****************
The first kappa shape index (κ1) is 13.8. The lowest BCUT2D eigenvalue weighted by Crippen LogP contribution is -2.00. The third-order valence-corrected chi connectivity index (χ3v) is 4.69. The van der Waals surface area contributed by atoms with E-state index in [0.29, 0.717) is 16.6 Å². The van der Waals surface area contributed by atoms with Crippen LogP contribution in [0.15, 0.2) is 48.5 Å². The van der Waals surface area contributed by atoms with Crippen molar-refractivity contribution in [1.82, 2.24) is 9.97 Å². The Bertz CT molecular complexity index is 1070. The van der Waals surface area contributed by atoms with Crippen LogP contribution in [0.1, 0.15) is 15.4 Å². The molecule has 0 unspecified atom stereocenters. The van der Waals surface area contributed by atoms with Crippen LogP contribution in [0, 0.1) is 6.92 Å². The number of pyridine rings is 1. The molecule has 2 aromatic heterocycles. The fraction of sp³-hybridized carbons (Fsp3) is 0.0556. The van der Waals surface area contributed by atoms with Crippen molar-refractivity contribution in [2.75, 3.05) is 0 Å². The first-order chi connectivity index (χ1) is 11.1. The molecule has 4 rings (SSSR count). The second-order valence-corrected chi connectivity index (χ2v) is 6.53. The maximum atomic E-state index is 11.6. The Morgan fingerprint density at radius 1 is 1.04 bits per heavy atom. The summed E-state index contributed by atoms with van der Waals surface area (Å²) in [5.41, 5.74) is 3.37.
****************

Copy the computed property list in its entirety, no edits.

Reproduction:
The first kappa shape index (κ1) is 13.8. The lowest BCUT2D eigenvalue weighted by Crippen LogP contribution is -2.00. The third-order valence-corrected chi connectivity index (χ3v) is 4.69. The van der Waals surface area contributed by atoms with E-state index in [0.29, 0.717) is 16.6 Å². The van der Waals surface area contributed by atoms with Crippen LogP contribution in [0.15, 0.2) is 48.5 Å². The van der Waals surface area contributed by atoms with Crippen molar-refractivity contribution in [1.82, 2.24) is 9.97 Å². The Bertz CT molecular complexity index is 1070. The van der Waals surface area contributed by atoms with Crippen LogP contribution in [0.1, 0.15) is 15.4 Å². The molecule has 0 unspecified atom stereocenters. The van der Waals surface area contributed by atoms with Crippen LogP contribution in [0, 0.1) is 6.92 Å². The number of pyridine rings is 1. The molecule has 2 aromatic heterocycles. The fraction of sp³-hybridized carbons (Fsp3) is 0.0556. The van der Waals surface area contributed by atoms with Crippen molar-refractivity contribution in [2.75, 3.05) is 0 Å². The first-order chi connectivity index (χ1) is 11.1. The molecule has 4 rings (SSSR count). The second-order valence-corrected chi connectivity index (χ2v) is 6.53. The maximum atomic E-state index is 11.6. The Morgan fingerprint density at radius 1 is 1.04 bits per heavy atom. The summed E-state index contributed by atoms with van der Waals surface area (Å²) in [5.41, 5.74) is 3.37.